Learn how to become a substance abuse social worker.
Ways a Substance Abuse Social Worker Can Increase Desirability as a Job Candidate and Increase His or Her Salary
Individuals with a bachelor’s degree in social work (BSW), in sociology or psychology might find employment in various entry-level positions, such as mental health assistant, residential counselor or caseworker.
However, in order to move up the ladder, earn a higher salary, and advance into management and/or administrative positions, a master’s degree in social work (preferably with a specialization in substance abuse or mental health) is necessary.
All states require some form of certification and licensing for substance abuse social workers. Some jurisdictions require professionals in the field of substance abuse social work to obtain certification separate from their primary licensing as a social worker. Gaining experience by working in a substance abuse treatment facility, or in a related sector can also help individuals advance in their career.
Advanced practice specialty credentials available to individuals who have earned their MSW, include: Clinical Social Worker in Gerontology, Qualified Clinical Social Worker, and Clinical Alcohol, Tobacco and Other Drugs Social Worker.
Attributes Employers Often Look For When Hiring a Substance Abuse Social Worker
It is said that it takes a special person to be a social worker. This is especially true in a career as a substance abuse social worker, as individuals in this field often see people at their very worse. There are a number of essential qualities employers look for when hiring a substance abuse social worker, such as:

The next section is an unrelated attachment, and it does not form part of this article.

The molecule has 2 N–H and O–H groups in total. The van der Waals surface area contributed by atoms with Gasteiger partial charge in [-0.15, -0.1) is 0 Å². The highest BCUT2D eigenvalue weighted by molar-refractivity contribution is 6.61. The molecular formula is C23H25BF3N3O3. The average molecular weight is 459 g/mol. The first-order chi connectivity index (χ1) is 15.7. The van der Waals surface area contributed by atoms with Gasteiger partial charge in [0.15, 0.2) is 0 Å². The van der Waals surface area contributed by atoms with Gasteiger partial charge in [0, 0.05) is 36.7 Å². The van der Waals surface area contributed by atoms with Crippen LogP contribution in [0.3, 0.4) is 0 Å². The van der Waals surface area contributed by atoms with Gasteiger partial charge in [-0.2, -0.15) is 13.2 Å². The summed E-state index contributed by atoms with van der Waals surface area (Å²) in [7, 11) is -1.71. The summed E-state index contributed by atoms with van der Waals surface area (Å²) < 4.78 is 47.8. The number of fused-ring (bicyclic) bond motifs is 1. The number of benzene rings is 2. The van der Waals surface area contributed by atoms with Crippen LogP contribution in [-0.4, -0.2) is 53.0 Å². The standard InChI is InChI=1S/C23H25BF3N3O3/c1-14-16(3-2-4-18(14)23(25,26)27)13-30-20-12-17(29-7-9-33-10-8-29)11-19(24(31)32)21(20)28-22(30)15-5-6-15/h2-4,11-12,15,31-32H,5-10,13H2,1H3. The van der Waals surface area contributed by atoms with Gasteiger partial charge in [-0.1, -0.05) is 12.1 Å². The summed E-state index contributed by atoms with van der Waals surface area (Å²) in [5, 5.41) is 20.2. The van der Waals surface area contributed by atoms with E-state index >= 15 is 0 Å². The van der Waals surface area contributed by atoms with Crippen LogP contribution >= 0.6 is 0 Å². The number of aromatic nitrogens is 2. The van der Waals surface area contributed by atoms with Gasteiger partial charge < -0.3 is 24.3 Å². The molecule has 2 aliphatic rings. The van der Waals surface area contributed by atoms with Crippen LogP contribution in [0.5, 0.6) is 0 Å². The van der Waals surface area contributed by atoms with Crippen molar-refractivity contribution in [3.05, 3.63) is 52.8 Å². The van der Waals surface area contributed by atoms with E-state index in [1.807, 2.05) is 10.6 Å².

- Self Control – even in difficult situations, maintaining composure is imperative
- Dependability – the job of a substance abuse social worker requires he or she be reliable and responsible
- Compassionate – This field requires an individual be sensitive to the needs and feelings of his or her clients
- Integrity – Substance abuse social workers must be honest and ethical
- Dependable – Substance abuse social workers must be able to handle the stress that comes with this position
There are also a number of skills that substance abuse social workers should have, such as:
- Excellent communication skills
- Counseling skills
- Problem-solving abilities
- IT skills
- Ability to work in demanding situations
- Ability to offer guidance
- Ability to work with tight deadlines
- Organization skills
Substance abuse social workers work with clients with a wide range of substance abuse disorders. As such, they must possess knowledge and understanding of emotional and psychological factors, legal considerations, physiological issues, and co-occurrence or reoccurrence issues and statistics.
Networking Opportunities and Organizations for Substance Abuse Social Workers
There are a number of networking organizations that substance abuse social workers can gain valuable knowledge, find employment, acquire insight into changes in legislation, find resources for continuing education, and develop mentor relationships.<!- mfunc search_btn ->
- The National Association of Social Workers
- National Board for Certified Counselors (this includes specifically-designed tracks for substance abuse social workers)
- Addiction Technology Transfer Center Network
- National Institute on Drub Abuse
- Substance Abuse and Mental Health Services Administration
- National Association of Alcoholism Counselors and Trainers
- How Social Workers Are Changing the World
- Employment Outlook & Career Guidance for Medical Social Workers
- Employment Outlook & Career Guidance for Mental Health Social Workers
- Employment Outlook & Career Guidance for Victim Advocates
- Considering a Career as an MSW in the Correctional System? Recognized Authorities Offer Insights
- Employment Outlook & Career Guidance for Corrections Social Workers
- Continuing Education for Social Workers
Written by careersinpsychology